Though also brimming with hysteria and misery, The Lady of Lakspur Lotion is the most comedic in tone, focussing on a confrontation between an unreliable tenant (Miriama McDowell), who manufactures fantasies and lies to cope, and the unsympathetic landlady (Emma Deakin), who is unafraid of shattering any fragile illusions if it means getting her rent. The potential breakthrough or breakdown of the McDowell’s character is prevented when “The Writer” (Paul Trimmer) intervenes, carrying some equally questionable illusions of his own. Despite a shaky accent, Trimmer injects a flamboyant flair into the scene and earns the most genuine laughs of the evening with a killer punchline. The troubling journey from dark to upbeat within the scene is the very essence of tragicomic, and conveyed perfectly by McDowell.

Lastly, and arguably the most well-known of the bunch, is This Property is Condemned. Performers Timmie Cameron and Jimmy Hazelwood project a far more gentle and downbeat tone in contrast to the theatricality of the previous scenes, playing two youths who encounter one another amongst some railway tracks. Hazelwood is perfectly cast as the monosyllabic teenage boy, unable to engage in the emotional hardship Cameron’s young girl recounts. Cameron, similarly, embodies a young girl who is unable to understand her own traumatic experiences, persevering with a happy-go-lucky disposition. The pair don’t really connect so much as pass each other by, before returning to their lives of quiet desperation. It’s the most understated of the plays, yet hits the hardest for that very reason. Character-driven storytelling at its best.

The bare traverse staging and set design, while limited, is appropriately functional, incorporating the necessary pieces of furniture and elements for each scene. At its best, it highlights the strength of the performances and the transportive quality of theatre, relying expertly on the words, sounds and lighting to do the heavy lifting. At its worst, the set elements look incomplete rather than minimalist, particularly in the case of This Property Is Condemned‘s dubious railway tracks.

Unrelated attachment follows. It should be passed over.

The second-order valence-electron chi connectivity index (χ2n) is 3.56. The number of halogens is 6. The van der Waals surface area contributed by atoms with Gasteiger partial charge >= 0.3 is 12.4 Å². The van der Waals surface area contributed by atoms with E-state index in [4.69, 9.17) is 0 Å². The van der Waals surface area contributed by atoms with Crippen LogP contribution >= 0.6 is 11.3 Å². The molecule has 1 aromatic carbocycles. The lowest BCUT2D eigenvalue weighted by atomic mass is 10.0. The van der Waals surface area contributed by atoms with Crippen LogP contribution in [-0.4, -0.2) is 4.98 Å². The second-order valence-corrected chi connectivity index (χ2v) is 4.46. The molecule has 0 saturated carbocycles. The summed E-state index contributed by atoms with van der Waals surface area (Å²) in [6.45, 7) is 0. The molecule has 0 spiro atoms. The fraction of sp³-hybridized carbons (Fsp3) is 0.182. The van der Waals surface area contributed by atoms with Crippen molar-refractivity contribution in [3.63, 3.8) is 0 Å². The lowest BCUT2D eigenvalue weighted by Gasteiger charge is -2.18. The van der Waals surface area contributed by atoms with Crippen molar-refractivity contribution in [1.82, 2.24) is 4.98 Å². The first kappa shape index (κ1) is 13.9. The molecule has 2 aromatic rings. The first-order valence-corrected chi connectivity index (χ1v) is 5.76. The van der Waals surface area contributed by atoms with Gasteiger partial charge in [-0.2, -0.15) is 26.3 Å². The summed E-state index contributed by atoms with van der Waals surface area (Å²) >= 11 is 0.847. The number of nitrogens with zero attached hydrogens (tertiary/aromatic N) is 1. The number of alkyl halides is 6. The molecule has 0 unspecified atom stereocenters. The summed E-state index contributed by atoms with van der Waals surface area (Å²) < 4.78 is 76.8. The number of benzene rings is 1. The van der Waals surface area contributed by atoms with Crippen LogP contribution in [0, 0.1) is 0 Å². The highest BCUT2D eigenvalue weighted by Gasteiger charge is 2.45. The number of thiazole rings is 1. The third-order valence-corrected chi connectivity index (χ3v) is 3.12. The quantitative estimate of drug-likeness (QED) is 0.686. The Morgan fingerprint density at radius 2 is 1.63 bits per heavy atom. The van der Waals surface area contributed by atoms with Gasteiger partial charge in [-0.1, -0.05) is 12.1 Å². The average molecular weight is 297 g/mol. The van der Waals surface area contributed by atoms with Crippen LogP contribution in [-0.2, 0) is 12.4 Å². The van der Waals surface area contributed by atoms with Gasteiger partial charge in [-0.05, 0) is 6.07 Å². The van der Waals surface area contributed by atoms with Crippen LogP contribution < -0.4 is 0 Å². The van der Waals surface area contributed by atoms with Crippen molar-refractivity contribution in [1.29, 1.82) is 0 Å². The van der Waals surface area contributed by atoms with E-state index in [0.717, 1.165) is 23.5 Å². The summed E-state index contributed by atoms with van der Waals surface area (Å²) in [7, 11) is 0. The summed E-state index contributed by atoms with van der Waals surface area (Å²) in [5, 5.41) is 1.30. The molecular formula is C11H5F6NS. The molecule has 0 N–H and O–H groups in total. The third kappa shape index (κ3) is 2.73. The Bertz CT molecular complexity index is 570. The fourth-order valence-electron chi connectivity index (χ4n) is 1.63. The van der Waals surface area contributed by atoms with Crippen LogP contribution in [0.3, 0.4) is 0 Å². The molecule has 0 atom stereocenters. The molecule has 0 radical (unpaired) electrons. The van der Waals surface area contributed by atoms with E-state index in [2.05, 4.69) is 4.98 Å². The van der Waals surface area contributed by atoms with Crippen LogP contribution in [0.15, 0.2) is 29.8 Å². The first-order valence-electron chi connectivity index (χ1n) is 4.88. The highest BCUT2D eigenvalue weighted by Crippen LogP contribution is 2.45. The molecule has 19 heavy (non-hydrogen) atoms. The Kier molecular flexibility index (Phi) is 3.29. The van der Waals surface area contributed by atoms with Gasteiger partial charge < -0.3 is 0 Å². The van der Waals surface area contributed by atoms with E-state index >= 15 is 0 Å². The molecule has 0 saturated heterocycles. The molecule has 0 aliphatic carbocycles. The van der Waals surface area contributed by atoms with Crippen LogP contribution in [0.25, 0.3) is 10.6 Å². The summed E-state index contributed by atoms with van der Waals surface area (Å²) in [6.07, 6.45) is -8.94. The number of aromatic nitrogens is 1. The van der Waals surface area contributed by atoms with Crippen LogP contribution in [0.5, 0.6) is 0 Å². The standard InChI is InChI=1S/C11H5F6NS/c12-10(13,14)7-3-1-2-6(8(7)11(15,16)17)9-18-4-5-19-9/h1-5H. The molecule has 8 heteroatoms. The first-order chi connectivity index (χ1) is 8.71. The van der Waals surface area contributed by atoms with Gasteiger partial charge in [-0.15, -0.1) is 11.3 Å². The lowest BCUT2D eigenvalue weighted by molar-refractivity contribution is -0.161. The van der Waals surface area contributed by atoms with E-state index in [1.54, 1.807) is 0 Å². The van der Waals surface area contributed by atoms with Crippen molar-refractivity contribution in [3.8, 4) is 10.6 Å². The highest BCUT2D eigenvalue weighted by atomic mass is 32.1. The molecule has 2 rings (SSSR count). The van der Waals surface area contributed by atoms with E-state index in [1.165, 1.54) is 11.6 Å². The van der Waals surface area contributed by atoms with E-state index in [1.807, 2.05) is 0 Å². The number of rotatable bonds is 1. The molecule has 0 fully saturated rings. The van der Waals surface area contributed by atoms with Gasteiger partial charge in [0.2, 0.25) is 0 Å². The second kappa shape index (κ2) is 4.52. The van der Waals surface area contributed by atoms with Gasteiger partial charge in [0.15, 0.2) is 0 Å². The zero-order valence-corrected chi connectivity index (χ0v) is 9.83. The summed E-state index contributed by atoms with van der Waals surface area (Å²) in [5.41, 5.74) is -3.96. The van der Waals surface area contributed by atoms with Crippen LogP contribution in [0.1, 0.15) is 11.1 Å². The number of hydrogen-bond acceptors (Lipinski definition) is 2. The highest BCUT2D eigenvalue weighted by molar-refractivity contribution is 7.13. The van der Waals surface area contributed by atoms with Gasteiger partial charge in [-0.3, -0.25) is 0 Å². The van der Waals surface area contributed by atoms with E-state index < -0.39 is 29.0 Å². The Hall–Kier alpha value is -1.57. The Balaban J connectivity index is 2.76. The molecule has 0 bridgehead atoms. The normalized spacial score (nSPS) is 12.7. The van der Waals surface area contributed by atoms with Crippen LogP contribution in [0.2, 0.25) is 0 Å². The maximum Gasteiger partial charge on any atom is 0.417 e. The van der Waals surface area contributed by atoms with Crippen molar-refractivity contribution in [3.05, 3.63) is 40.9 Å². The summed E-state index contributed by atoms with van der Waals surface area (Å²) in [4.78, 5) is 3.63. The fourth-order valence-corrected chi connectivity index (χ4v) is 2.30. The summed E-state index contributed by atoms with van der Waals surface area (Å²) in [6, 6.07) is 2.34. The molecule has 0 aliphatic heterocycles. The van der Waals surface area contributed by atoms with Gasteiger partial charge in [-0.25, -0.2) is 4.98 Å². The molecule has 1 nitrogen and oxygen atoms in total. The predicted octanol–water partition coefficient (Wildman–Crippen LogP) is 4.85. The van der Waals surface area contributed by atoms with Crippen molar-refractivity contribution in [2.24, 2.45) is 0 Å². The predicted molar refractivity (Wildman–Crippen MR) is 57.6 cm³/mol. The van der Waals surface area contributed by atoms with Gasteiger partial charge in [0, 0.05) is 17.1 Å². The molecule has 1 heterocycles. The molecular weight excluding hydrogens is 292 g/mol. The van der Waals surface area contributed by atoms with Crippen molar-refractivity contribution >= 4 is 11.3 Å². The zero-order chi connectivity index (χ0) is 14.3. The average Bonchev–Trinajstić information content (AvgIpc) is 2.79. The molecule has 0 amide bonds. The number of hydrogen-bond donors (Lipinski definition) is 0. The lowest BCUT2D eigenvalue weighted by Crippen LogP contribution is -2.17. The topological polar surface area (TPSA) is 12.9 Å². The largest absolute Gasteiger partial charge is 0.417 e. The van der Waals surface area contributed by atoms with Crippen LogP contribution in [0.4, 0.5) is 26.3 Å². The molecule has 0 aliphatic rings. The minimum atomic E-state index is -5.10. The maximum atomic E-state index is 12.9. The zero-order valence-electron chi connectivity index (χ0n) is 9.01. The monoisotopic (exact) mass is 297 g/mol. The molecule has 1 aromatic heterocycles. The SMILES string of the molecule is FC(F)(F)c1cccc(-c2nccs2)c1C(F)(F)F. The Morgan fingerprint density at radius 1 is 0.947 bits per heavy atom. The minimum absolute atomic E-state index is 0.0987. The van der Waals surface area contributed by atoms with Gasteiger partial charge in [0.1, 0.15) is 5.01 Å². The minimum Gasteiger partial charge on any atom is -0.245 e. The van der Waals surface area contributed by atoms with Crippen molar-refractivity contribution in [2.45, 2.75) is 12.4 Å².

Every performance brings something unique to the table, though the broken and troubled centers of each piece (Hooper, Walker, McDowell and Cameron) are the undeniable stars, giving us four painfully recognisable reflections of humanity at the edge of the abyss. Even when the performances veer towards a melodramatic or parodying tone, Beaumont’s direction ensures this feels purposeful and avoids falling into the trap of soap opera banality.

Tennessee retro is a rare opportunity to see three minor masterworks that will leave you hungry for more. Both a perfect entry point for those unfamiliar with the works of Tennessee Williams and for die-hard fans alike. A reminder that his writing remains as potent and affecting as ever, no matter if you’re in the deep south or the land of the long white cloud.

Tennessee retro is presented by black doris and plays at The Basement until 22 Oct. Details see The Basement

SEE ALSO: Theatreview.org.nz review by Nik Smythe